KHARTOUM, SUDAN: Sudanese security authorities on Sunday [2 September 2012] confiscated editions of three daily newspapers after being printed and without giving their editors any reasons.
Sudan officially ceased direct press censorship in 2009 but continues to suspend and confiscate newspapers as a way of retaliation if they reported on a long list of issues considered sensitive. Newspapers also complain that they continue to receive phone instructions, usually via text messages from the National Intelligence and Security Services (NISS), ordering them not to report on certain issues.
The three papers confiscated on Sunday are the privately owned Al-Sahafah
and the pro-government Akhir Lahzah
's editor, Al-Nur Ahmad Al-Nur told Reuters that agents of the National Intelligence and Security Services (NISS) confiscated the entire print-run of his paper's Sunday edition after it had been printed and without mentioning any reason. "We consider the confiscation to be equal to an economic penalty on the newspaper," he said.
More details came from Al-Sahafah
's managing editor, Hassan Al-Batari, who said that an NISS agent arrived at the paper's offices after Sunday's edition was printed and told them he had orders to confiscate the entire print-run without any reasons.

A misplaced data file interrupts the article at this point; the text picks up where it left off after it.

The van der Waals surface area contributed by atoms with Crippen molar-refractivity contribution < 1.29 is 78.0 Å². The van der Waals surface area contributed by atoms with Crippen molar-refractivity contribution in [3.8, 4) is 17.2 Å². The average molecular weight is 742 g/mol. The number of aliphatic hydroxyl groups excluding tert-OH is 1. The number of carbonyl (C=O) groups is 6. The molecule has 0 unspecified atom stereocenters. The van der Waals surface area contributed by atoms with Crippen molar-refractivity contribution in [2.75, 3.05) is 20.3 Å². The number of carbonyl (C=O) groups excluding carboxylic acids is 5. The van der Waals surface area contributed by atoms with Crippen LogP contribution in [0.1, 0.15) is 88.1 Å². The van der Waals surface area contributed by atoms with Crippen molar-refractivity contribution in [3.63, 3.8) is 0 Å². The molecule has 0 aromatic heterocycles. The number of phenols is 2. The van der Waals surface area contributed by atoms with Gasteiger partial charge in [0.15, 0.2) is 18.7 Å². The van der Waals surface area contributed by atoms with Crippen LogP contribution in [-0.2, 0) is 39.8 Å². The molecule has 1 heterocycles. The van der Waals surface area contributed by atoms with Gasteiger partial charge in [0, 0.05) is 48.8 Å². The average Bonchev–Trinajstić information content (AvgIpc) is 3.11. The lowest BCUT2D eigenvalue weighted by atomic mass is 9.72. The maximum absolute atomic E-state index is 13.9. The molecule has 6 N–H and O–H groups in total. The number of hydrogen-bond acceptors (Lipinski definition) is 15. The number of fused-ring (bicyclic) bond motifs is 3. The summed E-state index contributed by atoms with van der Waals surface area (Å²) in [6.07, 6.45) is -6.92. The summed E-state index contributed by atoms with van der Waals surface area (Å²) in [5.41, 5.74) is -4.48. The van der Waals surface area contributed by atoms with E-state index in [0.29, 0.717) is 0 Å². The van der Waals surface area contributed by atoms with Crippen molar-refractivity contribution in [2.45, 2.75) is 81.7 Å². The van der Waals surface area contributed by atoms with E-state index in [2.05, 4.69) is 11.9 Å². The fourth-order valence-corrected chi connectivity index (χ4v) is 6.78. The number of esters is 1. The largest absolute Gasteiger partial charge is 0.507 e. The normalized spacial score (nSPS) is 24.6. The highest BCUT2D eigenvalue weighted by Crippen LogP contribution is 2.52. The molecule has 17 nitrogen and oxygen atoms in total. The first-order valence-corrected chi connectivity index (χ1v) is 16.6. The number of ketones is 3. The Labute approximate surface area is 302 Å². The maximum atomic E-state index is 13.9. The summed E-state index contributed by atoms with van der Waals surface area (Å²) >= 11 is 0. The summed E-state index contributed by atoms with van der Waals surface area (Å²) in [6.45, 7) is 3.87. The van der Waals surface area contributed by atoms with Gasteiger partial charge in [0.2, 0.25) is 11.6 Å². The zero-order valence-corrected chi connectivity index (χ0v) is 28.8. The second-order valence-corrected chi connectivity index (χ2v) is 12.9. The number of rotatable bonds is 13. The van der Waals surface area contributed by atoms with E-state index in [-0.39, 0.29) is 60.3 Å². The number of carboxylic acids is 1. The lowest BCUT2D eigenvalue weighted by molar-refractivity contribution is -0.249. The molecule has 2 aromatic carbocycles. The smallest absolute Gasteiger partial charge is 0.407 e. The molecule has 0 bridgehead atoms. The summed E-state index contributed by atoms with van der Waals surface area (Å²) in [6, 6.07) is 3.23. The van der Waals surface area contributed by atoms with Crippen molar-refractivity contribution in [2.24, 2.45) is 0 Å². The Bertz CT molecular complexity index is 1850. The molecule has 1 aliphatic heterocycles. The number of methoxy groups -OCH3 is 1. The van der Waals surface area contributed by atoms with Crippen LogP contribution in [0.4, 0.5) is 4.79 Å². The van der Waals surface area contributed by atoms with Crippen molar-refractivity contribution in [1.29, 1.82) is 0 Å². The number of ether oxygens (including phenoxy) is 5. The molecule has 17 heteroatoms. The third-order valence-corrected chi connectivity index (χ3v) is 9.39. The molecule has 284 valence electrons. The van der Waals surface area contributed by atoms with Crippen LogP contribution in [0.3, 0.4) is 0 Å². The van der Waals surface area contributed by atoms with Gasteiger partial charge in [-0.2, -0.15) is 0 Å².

He also confirmed that the NISS still practices pre-publication censorship. "Pre-publication censorship is still practiced sometimes through phone instructions from NISS agents". He added that sometimes NISS agents visit the paper's offices before it goes to the printing press and demand removal of reports and articles related to security issues.
The managing editor of Al-Jarida
, Idris Al-Douma also told Reuters that a security agent went to the printing house after midnight and confiscated their Sunday's edition. "They confiscated every copy of the paper," he said.Sudan Tribune
also learned that the pro-government daily Akhir Lahzah
has had its Sunday's edition confiscated by NISS agents after being printed.
Confiscation of printed edition inflicts severe financial damages on the papers which are already hard-pressed due to the economic crisis that befell the country since it lost three quarters of its oil production following the secession of South Sudan in July last year.
Three newspapers have been suspended indefinitely since the start of this year. One of them, Al-Ahdath
newspaper, later announced it had run out of business.
Press repression has increased in Sudan since the secession of South Sudan and the outbreak of new armed conflicts in the country's border regions of South Kordofan and Blue Nile. Security authorities are focused on newspapers since the broadcast media sector is tightly controlled by the government.
Reporters Without Borders, a media watchdog, ranks Sudan as 170th of 179th in a global press freedom index it compiles.Source: allAfrica